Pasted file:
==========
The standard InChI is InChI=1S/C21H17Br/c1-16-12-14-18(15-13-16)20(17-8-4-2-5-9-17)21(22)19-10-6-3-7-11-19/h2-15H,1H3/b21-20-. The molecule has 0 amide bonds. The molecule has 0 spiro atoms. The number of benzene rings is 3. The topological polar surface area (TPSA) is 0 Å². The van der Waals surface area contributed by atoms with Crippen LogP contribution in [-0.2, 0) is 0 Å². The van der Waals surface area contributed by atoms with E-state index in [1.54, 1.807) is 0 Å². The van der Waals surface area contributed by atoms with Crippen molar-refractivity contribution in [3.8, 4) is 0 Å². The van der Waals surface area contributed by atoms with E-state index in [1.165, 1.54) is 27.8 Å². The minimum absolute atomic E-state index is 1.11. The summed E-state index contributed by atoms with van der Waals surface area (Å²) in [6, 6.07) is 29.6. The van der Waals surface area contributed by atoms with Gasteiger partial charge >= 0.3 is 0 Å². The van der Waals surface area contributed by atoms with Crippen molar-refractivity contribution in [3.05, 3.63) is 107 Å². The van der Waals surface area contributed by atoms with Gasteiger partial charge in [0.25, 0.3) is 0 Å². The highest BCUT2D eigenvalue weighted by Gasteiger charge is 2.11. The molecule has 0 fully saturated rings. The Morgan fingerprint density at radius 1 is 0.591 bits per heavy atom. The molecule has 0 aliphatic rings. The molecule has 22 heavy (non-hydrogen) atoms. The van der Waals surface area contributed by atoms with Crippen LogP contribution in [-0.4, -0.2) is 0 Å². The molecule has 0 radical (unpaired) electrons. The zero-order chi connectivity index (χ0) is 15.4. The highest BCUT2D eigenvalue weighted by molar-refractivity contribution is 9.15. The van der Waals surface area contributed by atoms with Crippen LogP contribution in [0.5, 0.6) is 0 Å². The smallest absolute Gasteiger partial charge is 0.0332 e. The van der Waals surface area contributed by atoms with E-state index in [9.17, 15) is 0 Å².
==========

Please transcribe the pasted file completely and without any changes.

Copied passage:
The standard InChI is InChI=1S/C21H17Br/c1-16-12-14-18(15-13-16)20(17-8-4-2-5-9-17)21(22)19-10-6-3-7-11-19/h2-15H,1H3/b21-20-. The molecule has 0 amide bonds. The molecule has 0 spiro atoms. The number of benzene rings is 3. The topological polar surface area (TPSA) is 0 Å². The van der Waals surface area contributed by atoms with Crippen LogP contribution in [-0.2, 0) is 0 Å². The van der Waals surface area contributed by atoms with E-state index in [1.54, 1.807) is 0 Å². The van der Waals surface area contributed by atoms with Crippen molar-refractivity contribution in [3.8, 4) is 0 Å². The van der Waals surface area contributed by atoms with E-state index in [1.165, 1.54) is 27.8 Å². The minimum absolute atomic E-state index is 1.11. The summed E-state index contributed by atoms with van der Waals surface area (Å²) in [6, 6.07) is 29.6. The van der Waals surface area contributed by atoms with Gasteiger partial charge >= 0.3 is 0 Å². The van der Waals surface area contributed by atoms with Crippen molar-refractivity contribution in [3.05, 3.63) is 107 Å². The van der Waals surface area contributed by atoms with Gasteiger partial charge in [0.25, 0.3) is 0 Å². The highest BCUT2D eigenvalue weighted by Gasteiger charge is 2.11. The molecule has 0 fully saturated rings. The Morgan fingerprint density at radius 1 is 0.591 bits per heavy atom. The molecule has 0 aliphatic rings. The molecule has 22 heavy (non-hydrogen) atoms. The van der Waals surface area contributed by atoms with Crippen LogP contribution in [-0.4, -0.2) is 0 Å². The molecule has 0 radical (unpaired) electrons. The zero-order chi connectivity index (χ0) is 15.4. The highest BCUT2D eigenvalue weighted by molar-refractivity contribution is 9.15. The van der Waals surface area contributed by atoms with Crippen LogP contribution in [0.5, 0.6) is 0 Å². The smallest absolute Gasteiger partial charge is 0.0332 e. The van der Waals surface area contributed by atoms with E-state index in [9.17, 15) is 0 Å².